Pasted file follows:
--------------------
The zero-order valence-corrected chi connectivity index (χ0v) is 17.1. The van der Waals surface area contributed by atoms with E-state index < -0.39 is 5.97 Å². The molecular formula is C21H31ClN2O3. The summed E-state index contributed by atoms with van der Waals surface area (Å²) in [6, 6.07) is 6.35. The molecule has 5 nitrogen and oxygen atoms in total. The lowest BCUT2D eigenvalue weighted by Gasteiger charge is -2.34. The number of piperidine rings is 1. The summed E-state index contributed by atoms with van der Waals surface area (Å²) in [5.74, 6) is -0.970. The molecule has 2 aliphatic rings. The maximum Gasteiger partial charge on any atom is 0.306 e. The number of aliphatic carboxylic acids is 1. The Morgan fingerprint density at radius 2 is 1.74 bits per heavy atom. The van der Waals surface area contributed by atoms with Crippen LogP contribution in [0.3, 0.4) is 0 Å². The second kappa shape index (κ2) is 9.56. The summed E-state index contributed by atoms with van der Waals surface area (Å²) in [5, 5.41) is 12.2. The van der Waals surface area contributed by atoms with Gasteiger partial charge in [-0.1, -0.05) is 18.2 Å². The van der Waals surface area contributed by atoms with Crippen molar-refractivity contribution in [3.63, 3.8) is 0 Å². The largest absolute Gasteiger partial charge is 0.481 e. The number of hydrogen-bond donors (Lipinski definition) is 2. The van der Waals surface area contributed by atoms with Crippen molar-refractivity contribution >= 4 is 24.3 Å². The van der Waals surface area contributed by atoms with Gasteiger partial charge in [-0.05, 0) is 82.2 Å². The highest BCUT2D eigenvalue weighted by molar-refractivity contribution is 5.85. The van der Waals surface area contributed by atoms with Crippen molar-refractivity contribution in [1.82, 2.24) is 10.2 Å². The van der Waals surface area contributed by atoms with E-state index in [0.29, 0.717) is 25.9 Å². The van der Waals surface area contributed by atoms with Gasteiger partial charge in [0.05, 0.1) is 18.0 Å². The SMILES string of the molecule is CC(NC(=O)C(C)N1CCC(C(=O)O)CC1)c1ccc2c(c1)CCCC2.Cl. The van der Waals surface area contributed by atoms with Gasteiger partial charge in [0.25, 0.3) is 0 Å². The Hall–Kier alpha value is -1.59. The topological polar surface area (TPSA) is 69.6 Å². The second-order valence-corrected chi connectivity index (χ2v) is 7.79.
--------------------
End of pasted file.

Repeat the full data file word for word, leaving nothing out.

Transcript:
The zero-order valence-corrected chi connectivity index (χ0v) is 17.1. The van der Waals surface area contributed by atoms with E-state index < -0.39 is 5.97 Å². The molecular formula is C21H31ClN2O3. The summed E-state index contributed by atoms with van der Waals surface area (Å²) in [6, 6.07) is 6.35. The molecule has 5 nitrogen and oxygen atoms in total. The lowest BCUT2D eigenvalue weighted by Gasteiger charge is -2.34. The number of piperidine rings is 1. The summed E-state index contributed by atoms with van der Waals surface area (Å²) in [5.74, 6) is -0.970. The molecule has 2 aliphatic rings. The maximum Gasteiger partial charge on any atom is 0.306 e. The number of aliphatic carboxylic acids is 1. The Morgan fingerprint density at radius 2 is 1.74 bits per heavy atom. The van der Waals surface area contributed by atoms with Crippen LogP contribution in [0.3, 0.4) is 0 Å². The second kappa shape index (κ2) is 9.56. The summed E-state index contributed by atoms with van der Waals surface area (Å²) in [5, 5.41) is 12.2. The van der Waals surface area contributed by atoms with Gasteiger partial charge in [-0.1, -0.05) is 18.2 Å². The van der Waals surface area contributed by atoms with Crippen molar-refractivity contribution in [3.63, 3.8) is 0 Å². The largest absolute Gasteiger partial charge is 0.481 e. The number of hydrogen-bond donors (Lipinski definition) is 2. The van der Waals surface area contributed by atoms with Crippen molar-refractivity contribution >= 4 is 24.3 Å². The van der Waals surface area contributed by atoms with Gasteiger partial charge in [-0.05, 0) is 82.2 Å². The highest BCUT2D eigenvalue weighted by molar-refractivity contribution is 5.85. The van der Waals surface area contributed by atoms with Crippen molar-refractivity contribution in [1.82, 2.24) is 10.2 Å². The van der Waals surface area contributed by atoms with E-state index in [0.29, 0.717) is 25.9 Å². The van der Waals surface area contributed by atoms with Gasteiger partial charge in [0.05, 0.1) is 18.0 Å². The SMILES string of the molecule is CC(NC(=O)C(C)N1CCC(C(=O)O)CC1)c1ccc2c(c1)CCCC2.Cl. The van der Waals surface area contributed by atoms with Gasteiger partial charge in [0.25, 0.3) is 0 Å². The Hall–Kier alpha value is -1.59. The topological polar surface area (TPSA) is 69.6 Å². The second-order valence-corrected chi connectivity index (χ2v) is 7.79.